When I received news that Con Edison and Encore Tires Inc. were opening a light-and medium-truck tire remolding plant in New York City and touting it as the first of its kind in the U.S., I was skeptical since the now-defunct Pol-X plant in Hopelawn, N.J., achieved that honor about 10 years ago. I attended the press conference July 9 at the $1.3 million facility in Maspeth, Queens, with a sense of deja vu and a question of where Con Edison fit into the program as it seemed to be the driving force.
``Each year, approximately 4 million worn out tires are dumped in New York City, many of which litter our roads and highways and threaten our environment,'' said Robert W. Donahue, vice president of Con Edison, Queens. ``Encore's manufacturing facility will not only help our environment by recycling tires, but the project exemplifies Con Edison's commitment to creating economic development opportunities in Queens and the entire city through a wide range of business programs being developed by our Energy Services Department.''
Discarded tires have become an unwelcome part of the city's landscape because landfills no longer accept used tires. Stacked on top of one another these tires would fill the Empire State Building not once but four times.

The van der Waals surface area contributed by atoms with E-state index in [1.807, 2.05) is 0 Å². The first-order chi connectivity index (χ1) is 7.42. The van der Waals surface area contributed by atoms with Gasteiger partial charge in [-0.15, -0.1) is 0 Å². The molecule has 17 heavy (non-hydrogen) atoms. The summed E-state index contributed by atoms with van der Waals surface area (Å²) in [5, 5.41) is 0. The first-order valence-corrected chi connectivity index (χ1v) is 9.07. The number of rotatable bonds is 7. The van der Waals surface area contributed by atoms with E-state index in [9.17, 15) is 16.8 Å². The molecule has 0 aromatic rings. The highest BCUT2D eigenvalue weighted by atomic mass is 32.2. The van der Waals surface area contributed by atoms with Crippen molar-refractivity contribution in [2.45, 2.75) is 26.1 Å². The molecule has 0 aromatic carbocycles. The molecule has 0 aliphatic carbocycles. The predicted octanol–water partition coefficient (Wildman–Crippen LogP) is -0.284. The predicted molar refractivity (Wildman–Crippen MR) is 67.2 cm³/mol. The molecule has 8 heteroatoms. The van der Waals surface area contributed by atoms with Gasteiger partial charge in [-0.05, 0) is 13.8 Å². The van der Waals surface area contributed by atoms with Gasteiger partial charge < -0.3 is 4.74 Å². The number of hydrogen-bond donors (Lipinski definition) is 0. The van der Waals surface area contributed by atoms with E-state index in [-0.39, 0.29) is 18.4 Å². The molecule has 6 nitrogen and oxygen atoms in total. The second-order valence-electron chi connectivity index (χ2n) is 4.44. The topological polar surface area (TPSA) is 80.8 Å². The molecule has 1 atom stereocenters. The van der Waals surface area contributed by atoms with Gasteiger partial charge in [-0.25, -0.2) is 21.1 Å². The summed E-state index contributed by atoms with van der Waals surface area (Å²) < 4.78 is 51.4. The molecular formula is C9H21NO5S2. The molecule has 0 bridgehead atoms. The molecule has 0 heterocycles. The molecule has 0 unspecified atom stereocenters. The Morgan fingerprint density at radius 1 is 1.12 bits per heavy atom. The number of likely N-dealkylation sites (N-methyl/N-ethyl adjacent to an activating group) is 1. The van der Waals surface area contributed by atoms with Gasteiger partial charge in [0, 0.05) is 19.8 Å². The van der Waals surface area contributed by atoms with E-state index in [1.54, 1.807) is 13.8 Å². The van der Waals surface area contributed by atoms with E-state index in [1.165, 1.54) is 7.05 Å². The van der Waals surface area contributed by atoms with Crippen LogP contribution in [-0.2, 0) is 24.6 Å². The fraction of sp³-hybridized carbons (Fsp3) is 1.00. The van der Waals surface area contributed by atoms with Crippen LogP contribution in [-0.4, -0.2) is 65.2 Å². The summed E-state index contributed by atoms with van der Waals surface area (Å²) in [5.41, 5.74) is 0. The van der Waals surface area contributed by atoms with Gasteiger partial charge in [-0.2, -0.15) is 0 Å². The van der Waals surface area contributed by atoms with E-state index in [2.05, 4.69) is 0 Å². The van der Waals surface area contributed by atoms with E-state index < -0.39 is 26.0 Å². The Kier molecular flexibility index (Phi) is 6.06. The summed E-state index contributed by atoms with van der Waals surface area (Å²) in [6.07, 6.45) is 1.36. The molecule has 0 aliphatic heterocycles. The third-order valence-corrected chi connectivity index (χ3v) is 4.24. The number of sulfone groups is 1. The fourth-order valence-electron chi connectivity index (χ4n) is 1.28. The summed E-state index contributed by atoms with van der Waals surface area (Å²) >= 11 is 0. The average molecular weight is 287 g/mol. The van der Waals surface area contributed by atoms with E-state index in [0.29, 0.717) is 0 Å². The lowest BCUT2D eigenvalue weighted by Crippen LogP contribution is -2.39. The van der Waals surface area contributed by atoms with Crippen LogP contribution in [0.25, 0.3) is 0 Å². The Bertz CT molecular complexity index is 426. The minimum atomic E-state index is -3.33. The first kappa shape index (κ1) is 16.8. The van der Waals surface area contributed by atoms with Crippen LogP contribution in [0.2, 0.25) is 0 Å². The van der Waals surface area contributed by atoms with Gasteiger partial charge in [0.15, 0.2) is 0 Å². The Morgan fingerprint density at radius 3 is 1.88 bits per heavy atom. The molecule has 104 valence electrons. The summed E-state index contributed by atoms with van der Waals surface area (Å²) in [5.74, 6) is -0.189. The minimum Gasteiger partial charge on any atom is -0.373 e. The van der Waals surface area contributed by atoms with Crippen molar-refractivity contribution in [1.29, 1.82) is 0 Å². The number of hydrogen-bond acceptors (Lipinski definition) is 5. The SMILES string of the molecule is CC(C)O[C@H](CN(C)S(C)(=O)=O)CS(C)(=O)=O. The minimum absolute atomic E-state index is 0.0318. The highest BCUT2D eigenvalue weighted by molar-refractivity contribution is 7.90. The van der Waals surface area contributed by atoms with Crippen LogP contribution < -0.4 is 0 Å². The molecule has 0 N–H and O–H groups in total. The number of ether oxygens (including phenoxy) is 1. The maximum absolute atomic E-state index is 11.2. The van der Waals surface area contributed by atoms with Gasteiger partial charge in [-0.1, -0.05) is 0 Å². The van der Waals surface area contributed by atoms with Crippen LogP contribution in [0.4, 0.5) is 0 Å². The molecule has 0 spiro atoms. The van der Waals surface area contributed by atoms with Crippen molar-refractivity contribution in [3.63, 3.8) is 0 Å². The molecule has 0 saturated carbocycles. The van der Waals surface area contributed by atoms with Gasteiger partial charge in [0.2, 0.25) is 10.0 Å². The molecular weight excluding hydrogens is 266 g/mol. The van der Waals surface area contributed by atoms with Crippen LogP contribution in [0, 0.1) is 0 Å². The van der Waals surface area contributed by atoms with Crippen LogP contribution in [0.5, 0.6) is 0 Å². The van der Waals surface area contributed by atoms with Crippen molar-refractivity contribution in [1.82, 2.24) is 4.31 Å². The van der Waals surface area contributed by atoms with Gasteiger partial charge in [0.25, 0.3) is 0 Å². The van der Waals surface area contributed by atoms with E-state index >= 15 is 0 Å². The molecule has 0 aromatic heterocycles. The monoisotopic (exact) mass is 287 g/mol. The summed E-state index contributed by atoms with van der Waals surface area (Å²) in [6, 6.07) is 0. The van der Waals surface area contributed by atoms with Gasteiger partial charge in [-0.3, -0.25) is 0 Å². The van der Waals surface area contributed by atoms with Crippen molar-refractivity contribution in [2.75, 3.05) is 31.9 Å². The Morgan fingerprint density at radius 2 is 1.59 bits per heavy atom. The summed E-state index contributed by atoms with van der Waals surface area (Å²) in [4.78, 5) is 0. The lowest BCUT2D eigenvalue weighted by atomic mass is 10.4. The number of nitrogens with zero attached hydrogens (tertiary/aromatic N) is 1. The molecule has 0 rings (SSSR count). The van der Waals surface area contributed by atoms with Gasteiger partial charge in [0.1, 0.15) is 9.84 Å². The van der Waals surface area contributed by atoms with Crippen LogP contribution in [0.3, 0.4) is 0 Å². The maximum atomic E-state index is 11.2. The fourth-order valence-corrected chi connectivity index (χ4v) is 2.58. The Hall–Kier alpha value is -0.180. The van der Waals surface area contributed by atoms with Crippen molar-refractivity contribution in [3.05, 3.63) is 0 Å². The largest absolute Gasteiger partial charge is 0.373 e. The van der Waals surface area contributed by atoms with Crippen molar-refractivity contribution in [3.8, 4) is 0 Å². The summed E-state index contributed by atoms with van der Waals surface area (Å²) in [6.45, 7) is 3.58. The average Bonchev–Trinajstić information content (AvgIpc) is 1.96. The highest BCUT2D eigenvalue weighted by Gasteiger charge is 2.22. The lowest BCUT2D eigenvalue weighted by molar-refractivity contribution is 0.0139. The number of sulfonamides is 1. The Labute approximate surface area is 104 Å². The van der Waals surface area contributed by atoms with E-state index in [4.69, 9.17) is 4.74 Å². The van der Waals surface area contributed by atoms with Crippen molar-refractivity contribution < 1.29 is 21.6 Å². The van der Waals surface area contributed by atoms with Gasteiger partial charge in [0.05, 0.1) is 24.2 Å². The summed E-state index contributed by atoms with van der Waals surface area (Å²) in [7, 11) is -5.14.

As a responsible corporate citizen, Con Ed has made it its mis-sion to help protect the environment by reducing waste, recycling and preventing pollution.
This commitment to both the environment and economic development represents a solution to the problem of used tires littering the landscape. Because of its interest, Con Ed's development team has been active from the plant's conception to its inception.
Con Ed's real estate team arranged for the sale of a former 10,000-sq.-ft. Queen's substation to Encore and Con Ed's energy services department plotted the electrical services needed for the facility.
Con Ed's development team also made sure that Encore took advantage of all the city, state and Con Ed incentive programs it qualified for.
New York City's energy cost savings program enabled Encore to save 30 percent annually in energy bills and Con Edison's business incentive rate cut energy costs by another 25 percent. Encore also received more than $2,700 in enlightened energy rebates for new construction lighting and security lighting.
On top of all that, Con Edison has signed an agreement to become Encore's first fleet customer.
According to Encore officials, the plant will employ 20 workers initially. Within 5 years they estimate a staff of approximately 100 will help generate annual revenues in excess of $5 million and produce approximately 300,000 tires.
Encore President Joseph Conley said that more than $2 million in capital investments have been made.
``We also feel this significant economic development project will benefit the environment as well as business and governments throughout the region that rely on automobile and truck fleets,'' Mr. Conley added.